He wasn’t. He ruled out any possibility of Turkish military action targeting al-Bab. He said that while Turkish and Turkish-supported Syrian opposition forces are nearly 20-25 kilometers away, the Syrian regime’s army and its allies, ranging from Hezbollah to Iranians, are as close as 12 kilometers from al-Bab. Salih said that al-Bab is a very strategic location for Aleppo and that it will be nearly impossible for Turkish forces to move into it unless the Turkish government risks a tough military showdown. He did not predict that it will.
Next I asked about Manbij. Was he worried that the Turkish army, which is fairly close to Manbij, will attack it to oust the SDF, or rather the YPG force, seizing that strategically positioned town on the road to Raqqa?
Muslim responded briefly and bluntly. “No way!” He has usually been reluctant to speak on thorny military issues concerning the fight against IS in northern Syria.
Why was he so confident? “Because we are there. We [implying the Kurdish YPG] are in Manbij,” he said.
He sounded adamant that the Kurdish forces and their Arab allies in the SDF will not concede Manbij without putting up a fight.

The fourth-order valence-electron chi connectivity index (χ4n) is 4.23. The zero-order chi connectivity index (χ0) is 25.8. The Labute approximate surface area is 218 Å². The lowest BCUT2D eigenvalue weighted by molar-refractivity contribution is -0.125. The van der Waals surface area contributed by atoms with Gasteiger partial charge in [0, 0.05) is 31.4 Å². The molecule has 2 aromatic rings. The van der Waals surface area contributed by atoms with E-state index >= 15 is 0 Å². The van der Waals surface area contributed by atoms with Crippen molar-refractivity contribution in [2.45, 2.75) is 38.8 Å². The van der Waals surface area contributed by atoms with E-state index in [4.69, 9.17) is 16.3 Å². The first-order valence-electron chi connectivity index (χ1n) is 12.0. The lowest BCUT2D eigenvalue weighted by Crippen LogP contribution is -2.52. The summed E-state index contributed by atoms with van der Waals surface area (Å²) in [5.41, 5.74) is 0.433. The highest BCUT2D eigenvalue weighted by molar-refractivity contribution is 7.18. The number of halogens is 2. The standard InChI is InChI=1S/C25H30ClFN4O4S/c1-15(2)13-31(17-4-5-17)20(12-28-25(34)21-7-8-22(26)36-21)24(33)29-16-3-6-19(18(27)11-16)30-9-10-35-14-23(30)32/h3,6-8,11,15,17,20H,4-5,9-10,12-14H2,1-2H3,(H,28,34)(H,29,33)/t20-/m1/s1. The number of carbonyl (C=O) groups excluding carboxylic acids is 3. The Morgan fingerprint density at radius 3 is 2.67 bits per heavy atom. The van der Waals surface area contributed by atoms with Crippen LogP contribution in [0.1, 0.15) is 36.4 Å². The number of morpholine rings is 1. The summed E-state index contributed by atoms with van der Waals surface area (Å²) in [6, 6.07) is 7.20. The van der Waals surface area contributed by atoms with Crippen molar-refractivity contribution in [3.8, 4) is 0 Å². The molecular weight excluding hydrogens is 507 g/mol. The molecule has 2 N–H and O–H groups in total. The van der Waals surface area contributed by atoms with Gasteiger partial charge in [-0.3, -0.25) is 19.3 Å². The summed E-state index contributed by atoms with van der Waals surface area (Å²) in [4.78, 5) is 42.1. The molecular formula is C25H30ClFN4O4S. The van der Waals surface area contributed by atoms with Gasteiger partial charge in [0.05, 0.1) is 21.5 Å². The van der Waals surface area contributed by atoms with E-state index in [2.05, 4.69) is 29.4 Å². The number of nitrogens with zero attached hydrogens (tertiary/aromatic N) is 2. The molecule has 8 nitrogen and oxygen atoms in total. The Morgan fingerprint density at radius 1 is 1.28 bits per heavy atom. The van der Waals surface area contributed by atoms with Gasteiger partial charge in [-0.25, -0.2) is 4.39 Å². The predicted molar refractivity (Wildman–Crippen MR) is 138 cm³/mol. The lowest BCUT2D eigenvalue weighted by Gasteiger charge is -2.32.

Erdogan unequivocally and persistently had stated that the United States should put aside its alliance with the Syrian Kurds and rely on Turkey for the liberation of Raqqa. What if Turkey moves in — for example, from Tell Abyad on the border — to retake Raqqa from IS?
Muslim retorted in an apparent irony: “How will they do it? Jump over us?”
The implication is not mind-boggling. As the operation to liberate Raqqa has already started with cooperation between the Americans and the SDF, Turkey is already on the sidelines. Was there any connection between the date of the beginning of the Raqqa operation and denying Turkey a role in it?
He neither denied nor affirmed this, evading the question. He said the first task will be to undertake the siege of Raqqa. The encirclement and ultimately the liberation will take some time.
“We are moving from the north and the west and southwest." He said that taking part from the east of Raqqa will be the Arab forces of Ahmad Jarba (a former opposition Syrian National Council chairman and a leader of the powerful tribal confederation of Shammar), and to the south, Arab tribes of the Deir ez-Zor region. The Americans are said to be organizing a local Arab force from the town of Raqqa itself.
But Dunford’s statement in Ankara following his meeting with his Turkish counterpart suggested that the United States may not be endorsing any role for the PYD and the YPG in Raqqa, while seeing one for Turkey.